I received a comment on the blog recently, placed in response to this post, but given it didn't actually refer to that specifically I didn't publish it there. The comment is copied in full below, in italics:
"..I hope that these contributions, such as they are, can help other people engage in de-mystifying the world of sex and human sexual relationships through thought and practice. Both are required, and indeed desired..."
What nonsense. They are only required for you, because you like to over-analyse and pick things apart.
Why de-mystify something whose very charm and beauty is, in essence, its mystery. You reduce things to such mundanity with your laser introspection.
It isn't required, nor desired - at all.
Whilst the writer is criticising my methodology and presumably by inference, my own personal outlook on BDSM, that's more of a side issue of taste: I'm well aware that the way in which I think and write will not appeal to everyone, and neither will my political views on sex and sexuality. I am however, always interested in different people's perspectives on the subject, and the idea that thinking things over erodes the concept of "mystique" is a point worth discussing.
In my explorations thus far, I've discovered a lot of things, often about myself - my reaction to pain, to pleasure, different psychological headspaces that I can put myself into (or be put into) which have given me insight and understanding I would not otherwise have had, and has enabled me, and my partners, to do more and go further than we might have done without such evaluation and thought. So yes, mysteries have been unwraveled, in the sense that I now know things that I did not before. Interestingly, at no point have I ever felt that something was lost in the process. Unlike the sad little feeling upon finishing all the cake on your plate, or getting to the end of the book - the idea that there is no more left has never come to me. Rather, the more I know, the more I feel comfortable and confident in exploring, the more I can talk about my wants and needs. The more I explore, the more I find there is to explore. Which is marvellous. So that's the "mystery", what about the "mystique"?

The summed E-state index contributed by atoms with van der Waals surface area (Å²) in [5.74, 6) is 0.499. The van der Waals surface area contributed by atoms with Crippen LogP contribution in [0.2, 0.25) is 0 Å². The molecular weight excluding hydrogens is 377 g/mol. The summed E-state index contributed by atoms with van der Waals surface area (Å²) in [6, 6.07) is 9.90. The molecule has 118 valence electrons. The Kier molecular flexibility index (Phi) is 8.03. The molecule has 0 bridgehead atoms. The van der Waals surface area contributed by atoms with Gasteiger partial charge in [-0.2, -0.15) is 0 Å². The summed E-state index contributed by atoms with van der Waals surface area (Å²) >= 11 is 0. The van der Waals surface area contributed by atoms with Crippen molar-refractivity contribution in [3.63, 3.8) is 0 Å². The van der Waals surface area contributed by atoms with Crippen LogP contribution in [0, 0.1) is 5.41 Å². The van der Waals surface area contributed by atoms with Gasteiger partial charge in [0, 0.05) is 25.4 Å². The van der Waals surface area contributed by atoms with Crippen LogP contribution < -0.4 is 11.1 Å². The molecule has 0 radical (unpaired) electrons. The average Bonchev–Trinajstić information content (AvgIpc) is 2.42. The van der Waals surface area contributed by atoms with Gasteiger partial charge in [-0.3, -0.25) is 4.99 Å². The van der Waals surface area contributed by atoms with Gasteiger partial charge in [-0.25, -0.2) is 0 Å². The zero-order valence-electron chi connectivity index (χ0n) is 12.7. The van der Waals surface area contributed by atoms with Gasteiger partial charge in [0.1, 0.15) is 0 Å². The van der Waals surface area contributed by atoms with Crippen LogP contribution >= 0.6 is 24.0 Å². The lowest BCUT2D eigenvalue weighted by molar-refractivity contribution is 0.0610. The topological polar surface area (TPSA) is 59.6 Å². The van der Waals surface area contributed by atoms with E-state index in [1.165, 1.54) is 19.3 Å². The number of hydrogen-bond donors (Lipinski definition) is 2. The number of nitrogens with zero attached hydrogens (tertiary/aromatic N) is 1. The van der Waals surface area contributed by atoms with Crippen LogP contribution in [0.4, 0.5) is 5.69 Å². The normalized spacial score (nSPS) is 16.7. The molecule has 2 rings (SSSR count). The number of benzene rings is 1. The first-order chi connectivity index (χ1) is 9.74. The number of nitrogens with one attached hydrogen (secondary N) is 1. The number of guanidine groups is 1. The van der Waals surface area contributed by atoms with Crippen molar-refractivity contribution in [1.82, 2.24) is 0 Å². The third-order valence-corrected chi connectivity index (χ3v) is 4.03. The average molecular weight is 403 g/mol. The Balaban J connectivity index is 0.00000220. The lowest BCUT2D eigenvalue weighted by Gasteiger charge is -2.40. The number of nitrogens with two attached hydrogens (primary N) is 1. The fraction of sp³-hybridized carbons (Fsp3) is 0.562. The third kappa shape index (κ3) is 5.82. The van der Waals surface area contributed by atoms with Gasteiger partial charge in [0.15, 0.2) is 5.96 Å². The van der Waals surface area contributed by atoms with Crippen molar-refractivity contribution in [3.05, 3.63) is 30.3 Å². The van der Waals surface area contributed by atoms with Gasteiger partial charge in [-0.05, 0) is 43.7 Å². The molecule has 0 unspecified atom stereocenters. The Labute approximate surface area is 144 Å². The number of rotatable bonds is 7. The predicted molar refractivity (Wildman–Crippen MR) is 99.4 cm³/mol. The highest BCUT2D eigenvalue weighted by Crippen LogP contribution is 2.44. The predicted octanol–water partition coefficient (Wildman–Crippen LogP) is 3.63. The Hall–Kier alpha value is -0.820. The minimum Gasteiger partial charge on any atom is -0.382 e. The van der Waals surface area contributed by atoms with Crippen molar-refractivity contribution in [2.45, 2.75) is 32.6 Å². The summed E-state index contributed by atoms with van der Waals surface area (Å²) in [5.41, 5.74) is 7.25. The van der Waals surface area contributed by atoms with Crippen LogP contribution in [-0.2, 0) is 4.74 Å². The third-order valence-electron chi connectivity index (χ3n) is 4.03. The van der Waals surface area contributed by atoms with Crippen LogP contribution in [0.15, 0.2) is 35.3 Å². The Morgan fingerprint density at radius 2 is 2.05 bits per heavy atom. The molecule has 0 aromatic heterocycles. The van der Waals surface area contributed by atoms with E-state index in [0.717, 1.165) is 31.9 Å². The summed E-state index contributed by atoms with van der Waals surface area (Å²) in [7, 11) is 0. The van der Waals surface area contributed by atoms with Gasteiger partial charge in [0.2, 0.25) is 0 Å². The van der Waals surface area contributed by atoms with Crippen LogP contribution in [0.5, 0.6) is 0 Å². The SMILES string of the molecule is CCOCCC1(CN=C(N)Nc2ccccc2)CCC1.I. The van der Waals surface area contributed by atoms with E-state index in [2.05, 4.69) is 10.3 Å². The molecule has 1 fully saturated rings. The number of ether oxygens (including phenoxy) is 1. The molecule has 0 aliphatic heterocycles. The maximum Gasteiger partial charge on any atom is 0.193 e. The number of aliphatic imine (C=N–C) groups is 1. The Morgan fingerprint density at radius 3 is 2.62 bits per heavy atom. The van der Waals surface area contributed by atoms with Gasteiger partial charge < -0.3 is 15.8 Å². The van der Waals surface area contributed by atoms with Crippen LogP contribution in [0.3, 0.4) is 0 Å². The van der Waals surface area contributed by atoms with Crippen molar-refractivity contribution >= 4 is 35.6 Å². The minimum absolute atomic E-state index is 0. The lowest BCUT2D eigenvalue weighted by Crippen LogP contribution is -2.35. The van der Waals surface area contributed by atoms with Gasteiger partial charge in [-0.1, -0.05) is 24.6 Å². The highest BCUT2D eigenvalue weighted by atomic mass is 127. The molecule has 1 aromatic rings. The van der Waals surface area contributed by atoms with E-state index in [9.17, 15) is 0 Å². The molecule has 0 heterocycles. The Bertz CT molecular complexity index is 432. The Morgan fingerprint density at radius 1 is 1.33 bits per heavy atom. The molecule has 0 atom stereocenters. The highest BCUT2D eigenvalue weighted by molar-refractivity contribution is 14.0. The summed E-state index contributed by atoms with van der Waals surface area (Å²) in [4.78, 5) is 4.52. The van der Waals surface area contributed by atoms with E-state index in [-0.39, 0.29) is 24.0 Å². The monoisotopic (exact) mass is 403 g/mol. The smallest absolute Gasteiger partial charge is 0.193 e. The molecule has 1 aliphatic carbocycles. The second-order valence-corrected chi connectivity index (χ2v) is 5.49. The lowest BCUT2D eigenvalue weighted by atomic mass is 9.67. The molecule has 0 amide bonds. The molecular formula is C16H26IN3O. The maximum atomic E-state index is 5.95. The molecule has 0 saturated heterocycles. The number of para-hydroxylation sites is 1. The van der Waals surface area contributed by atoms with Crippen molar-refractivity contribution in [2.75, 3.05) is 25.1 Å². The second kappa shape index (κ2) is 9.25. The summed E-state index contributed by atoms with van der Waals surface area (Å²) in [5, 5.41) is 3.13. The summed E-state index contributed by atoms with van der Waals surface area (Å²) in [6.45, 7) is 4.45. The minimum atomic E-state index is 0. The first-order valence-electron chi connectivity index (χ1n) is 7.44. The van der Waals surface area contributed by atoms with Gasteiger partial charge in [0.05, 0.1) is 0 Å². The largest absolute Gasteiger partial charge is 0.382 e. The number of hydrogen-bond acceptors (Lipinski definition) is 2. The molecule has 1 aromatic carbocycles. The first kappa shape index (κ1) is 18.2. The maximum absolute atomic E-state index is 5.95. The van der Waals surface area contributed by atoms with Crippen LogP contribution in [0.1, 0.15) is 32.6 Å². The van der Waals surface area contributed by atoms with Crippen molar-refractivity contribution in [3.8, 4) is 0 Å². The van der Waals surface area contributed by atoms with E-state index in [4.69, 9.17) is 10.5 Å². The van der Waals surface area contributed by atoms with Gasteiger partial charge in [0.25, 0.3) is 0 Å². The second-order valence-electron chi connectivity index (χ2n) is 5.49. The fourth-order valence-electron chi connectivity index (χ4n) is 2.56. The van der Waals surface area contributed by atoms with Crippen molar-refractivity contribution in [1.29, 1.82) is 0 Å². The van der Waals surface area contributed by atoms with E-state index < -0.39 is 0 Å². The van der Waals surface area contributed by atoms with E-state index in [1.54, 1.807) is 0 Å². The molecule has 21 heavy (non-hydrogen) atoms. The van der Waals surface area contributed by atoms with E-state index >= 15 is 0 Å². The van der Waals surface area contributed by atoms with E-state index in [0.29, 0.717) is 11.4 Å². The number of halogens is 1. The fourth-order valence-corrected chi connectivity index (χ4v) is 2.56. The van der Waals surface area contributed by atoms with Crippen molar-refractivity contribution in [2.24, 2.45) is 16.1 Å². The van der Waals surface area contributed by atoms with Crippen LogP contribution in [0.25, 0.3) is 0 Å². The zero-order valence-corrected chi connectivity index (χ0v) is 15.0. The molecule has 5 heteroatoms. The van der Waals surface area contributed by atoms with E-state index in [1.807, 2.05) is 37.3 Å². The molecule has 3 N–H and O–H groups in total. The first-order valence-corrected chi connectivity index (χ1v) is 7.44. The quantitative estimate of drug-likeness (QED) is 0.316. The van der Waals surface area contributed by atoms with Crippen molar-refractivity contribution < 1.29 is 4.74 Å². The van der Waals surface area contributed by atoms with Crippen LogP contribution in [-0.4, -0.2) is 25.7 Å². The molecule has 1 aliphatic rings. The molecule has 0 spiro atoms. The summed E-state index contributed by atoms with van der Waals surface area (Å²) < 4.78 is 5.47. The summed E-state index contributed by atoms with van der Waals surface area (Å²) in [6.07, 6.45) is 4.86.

I guess this relates to whether discussing and dissecting something could destroy a unique quality of it, in the same way that observation affects the outcome of an experiment. Could the same be said for BDSM? Certainly, talking about experience and practice is genuinely useful, even if just from a safety point of view, so let's leave that to one side. I'm intrigued as to the idea that finding words to describe something, pigeon-holing and categorising might cause problems for the enjoyment of the activity. Certainly, feminist and theories of cultural practice such as Orientalism would argue that assigning definitions to a perceived "otherness" classifies it in terms of the observer rather than the observed, which is naturally a problem because people and cultures then become presented in ways they would not use to talk about themselves and end up couched in terms that do not correctly describe their experiences. However, this is not quite what is going on here, given that I am using my language to describe what is happening to me. If I am erroding my own mystique, then I suppose I shall have to live with that, if reading this errodes the mystique of the experience of BDSM for others, then I expect they will make the adult decision and stop reading.